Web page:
The seeker is an impostor, who pretends to a knowledge and an identity that are not his, but he is also a lover who seeks to merge himself in the beloved. In one of the The Black Book’s most appealing (though least likely) scenes, Galip impersonates Jelal in an interview for a BBC documentary. He holds the television crew entranced while he narrates three times, on camera – and in Turkish – the 8000 – word ‘Story of the Prince’. In the tale the reclusive prince banishes all visitors and burns his books, furniture and clothing in an attempt to rid himself of external influences and become truly himself; but he is terrified by the silence of his mind. At another moment, one of Pamuk’s characters echoes the familiar observation that the wish to take on a false identity is a product of political oppression in Third World societies: ‘In the land of the defeated and oppressed, to be is to be someone else. I am someone else; therefore, I am.’ Both statements offer us partial truths about Galip’s needs: his desire to overcome impotence, failure and personal loss, his fear of inner nullity. But there is another side to the novel, which nurtures feelings of hope or, at least, the possibility of freedom.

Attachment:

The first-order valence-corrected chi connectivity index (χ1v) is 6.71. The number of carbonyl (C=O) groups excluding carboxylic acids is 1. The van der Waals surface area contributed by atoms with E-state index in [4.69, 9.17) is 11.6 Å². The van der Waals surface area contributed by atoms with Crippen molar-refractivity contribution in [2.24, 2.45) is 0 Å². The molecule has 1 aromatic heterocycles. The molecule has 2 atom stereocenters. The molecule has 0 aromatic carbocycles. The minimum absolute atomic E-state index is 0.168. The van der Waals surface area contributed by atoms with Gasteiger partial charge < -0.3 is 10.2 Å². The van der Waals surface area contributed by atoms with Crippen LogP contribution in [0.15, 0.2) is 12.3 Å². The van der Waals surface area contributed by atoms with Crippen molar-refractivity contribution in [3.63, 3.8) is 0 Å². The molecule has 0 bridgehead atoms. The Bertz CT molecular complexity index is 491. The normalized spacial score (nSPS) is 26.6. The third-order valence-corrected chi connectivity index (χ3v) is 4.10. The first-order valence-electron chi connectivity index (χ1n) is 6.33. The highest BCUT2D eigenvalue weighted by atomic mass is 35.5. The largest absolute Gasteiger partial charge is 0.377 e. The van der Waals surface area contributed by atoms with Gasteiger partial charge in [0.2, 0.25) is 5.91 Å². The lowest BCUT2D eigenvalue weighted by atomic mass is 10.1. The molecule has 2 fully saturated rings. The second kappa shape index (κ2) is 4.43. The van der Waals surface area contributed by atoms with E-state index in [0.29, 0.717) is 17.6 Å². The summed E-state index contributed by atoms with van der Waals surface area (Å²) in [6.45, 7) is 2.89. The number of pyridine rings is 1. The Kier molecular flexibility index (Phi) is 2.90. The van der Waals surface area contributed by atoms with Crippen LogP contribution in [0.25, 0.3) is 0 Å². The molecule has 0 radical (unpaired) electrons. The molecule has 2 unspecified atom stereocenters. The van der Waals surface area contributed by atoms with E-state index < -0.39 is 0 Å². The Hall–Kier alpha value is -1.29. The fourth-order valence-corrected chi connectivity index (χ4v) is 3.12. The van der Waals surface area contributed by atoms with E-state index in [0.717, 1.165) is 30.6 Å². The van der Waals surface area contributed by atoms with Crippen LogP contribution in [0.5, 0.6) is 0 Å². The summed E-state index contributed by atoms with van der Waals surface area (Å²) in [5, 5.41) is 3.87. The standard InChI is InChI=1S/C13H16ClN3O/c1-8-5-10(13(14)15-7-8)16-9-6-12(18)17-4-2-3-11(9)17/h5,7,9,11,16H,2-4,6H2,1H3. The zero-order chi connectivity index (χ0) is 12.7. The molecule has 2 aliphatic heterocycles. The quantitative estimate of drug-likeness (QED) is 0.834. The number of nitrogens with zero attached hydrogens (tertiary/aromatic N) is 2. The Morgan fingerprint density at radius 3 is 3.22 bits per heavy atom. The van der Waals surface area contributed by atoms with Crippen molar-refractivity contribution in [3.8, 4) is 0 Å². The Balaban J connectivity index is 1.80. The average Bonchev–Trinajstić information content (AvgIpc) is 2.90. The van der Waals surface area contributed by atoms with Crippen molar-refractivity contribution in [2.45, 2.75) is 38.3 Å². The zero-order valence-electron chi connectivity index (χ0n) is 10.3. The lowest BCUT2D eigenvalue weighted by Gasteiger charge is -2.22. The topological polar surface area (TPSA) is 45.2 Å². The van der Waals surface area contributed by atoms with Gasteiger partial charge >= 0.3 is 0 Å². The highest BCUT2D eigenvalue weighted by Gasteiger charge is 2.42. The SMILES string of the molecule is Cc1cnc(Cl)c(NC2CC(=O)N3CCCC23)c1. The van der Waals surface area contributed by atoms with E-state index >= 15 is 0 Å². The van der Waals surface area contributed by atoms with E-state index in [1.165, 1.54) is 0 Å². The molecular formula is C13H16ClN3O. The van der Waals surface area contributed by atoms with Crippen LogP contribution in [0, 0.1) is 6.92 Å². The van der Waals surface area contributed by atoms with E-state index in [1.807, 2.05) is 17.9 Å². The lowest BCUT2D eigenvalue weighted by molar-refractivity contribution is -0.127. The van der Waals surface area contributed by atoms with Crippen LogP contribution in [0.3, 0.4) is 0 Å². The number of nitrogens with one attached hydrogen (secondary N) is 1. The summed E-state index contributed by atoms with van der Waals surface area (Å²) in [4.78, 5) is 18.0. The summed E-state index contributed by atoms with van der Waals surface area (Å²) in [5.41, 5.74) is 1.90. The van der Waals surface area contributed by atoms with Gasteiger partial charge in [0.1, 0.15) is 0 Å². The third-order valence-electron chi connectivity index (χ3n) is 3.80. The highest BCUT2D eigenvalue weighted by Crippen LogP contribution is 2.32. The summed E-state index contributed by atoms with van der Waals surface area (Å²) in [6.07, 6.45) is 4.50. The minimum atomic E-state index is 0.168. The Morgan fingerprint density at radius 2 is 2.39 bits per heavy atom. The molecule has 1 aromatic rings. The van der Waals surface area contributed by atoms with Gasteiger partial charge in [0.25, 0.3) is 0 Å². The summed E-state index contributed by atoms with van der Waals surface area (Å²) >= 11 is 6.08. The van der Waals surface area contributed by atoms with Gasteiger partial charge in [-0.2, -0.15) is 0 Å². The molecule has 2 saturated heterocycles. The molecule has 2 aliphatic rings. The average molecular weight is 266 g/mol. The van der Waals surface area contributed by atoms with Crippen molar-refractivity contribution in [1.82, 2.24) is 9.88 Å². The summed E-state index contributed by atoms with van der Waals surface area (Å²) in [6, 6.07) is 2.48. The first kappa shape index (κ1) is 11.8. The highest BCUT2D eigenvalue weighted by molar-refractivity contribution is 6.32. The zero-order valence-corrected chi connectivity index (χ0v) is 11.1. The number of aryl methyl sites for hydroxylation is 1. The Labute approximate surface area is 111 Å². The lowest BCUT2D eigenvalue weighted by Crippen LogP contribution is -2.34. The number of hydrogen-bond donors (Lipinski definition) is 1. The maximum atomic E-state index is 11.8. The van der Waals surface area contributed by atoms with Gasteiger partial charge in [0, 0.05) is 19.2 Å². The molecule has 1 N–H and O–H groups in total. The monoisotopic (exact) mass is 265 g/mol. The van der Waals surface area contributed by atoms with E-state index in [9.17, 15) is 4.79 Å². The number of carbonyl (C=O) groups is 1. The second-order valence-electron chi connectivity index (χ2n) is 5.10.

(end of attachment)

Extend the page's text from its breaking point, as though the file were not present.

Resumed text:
Since The Black Book is obliquely, not directly, political, it is left to the glib BBC interviewer, with her thumbnail sketch of the last Ottoman sultans, the clandestine Turkish Communist Party, Atatürk’s legacy and the rise of Islamic fundamentalism, to sum up the determining social forces in Istanbul in the late Seventies. In the midst of Galip’s exposition of Hurufism, we are told of various kinds of people whose faces are no longer legible because the letters have been obliterated; among these are ‘Kurdish rebels where the letters on their faces had been burned away by napalm’. Earlier this year, Orhan Pamuk was taken to court for contributing to a book of essays on freedom of thought, and he was also subjected to public attacks for speaking out against the Kurdish war. The tale he tells in The Black Book is not so enchanting that it omits to remind us of the sadness of modern Istanbul, and the miseries of its poor. Writing, Galip confesses at the end (now finally speaking in the first person), is his ‘sole consolation’; and one of the first columns he wrote in Jelal’s name was a passionate love-letter to Rüya.